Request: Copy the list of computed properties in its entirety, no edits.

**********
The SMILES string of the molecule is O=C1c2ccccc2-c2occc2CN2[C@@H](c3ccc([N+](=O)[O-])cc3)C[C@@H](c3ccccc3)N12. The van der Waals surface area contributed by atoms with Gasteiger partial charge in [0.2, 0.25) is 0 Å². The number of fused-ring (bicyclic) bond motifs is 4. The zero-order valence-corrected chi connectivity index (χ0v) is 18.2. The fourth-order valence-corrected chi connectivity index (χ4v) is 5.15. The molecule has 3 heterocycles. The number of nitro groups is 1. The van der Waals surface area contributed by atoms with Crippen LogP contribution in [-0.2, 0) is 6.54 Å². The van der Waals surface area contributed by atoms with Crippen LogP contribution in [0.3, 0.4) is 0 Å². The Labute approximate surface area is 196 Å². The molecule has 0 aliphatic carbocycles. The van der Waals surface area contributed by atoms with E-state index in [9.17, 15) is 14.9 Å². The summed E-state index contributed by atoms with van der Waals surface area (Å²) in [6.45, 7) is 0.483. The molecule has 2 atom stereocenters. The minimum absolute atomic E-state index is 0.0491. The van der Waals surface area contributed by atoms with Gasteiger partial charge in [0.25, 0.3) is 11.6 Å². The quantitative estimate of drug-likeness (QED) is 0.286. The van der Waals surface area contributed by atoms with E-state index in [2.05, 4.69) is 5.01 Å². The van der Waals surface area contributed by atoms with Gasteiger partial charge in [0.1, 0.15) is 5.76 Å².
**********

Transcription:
The SMILES string of the molecule is O=C1c2ccccc2-c2occc2CN2[C@@H](c3ccc([N+](=O)[O-])cc3)C[C@@H](c3ccccc3)N12. The van der Waals surface area contributed by atoms with Gasteiger partial charge in [0.2, 0.25) is 0 Å². The number of fused-ring (bicyclic) bond motifs is 4. The zero-order valence-corrected chi connectivity index (χ0v) is 18.2. The fourth-order valence-corrected chi connectivity index (χ4v) is 5.15. The molecule has 3 heterocycles. The number of nitro groups is 1. The van der Waals surface area contributed by atoms with Crippen LogP contribution in [-0.2, 0) is 6.54 Å². The van der Waals surface area contributed by atoms with Crippen LogP contribution in [0.3, 0.4) is 0 Å². The Labute approximate surface area is 196 Å². The molecule has 0 aliphatic carbocycles. The van der Waals surface area contributed by atoms with E-state index in [9.17, 15) is 14.9 Å². The summed E-state index contributed by atoms with van der Waals surface area (Å²) in [6.45, 7) is 0.483. The molecule has 2 atom stereocenters. The minimum absolute atomic E-state index is 0.0491. The van der Waals surface area contributed by atoms with Gasteiger partial charge in [0.25, 0.3) is 11.6 Å². The quantitative estimate of drug-likeness (QED) is 0.286. The van der Waals surface area contributed by atoms with E-state index in [2.05, 4.69) is 5.01 Å². The van der Waals surface area contributed by atoms with Gasteiger partial charge in [0.1, 0.15) is 5.76 Å².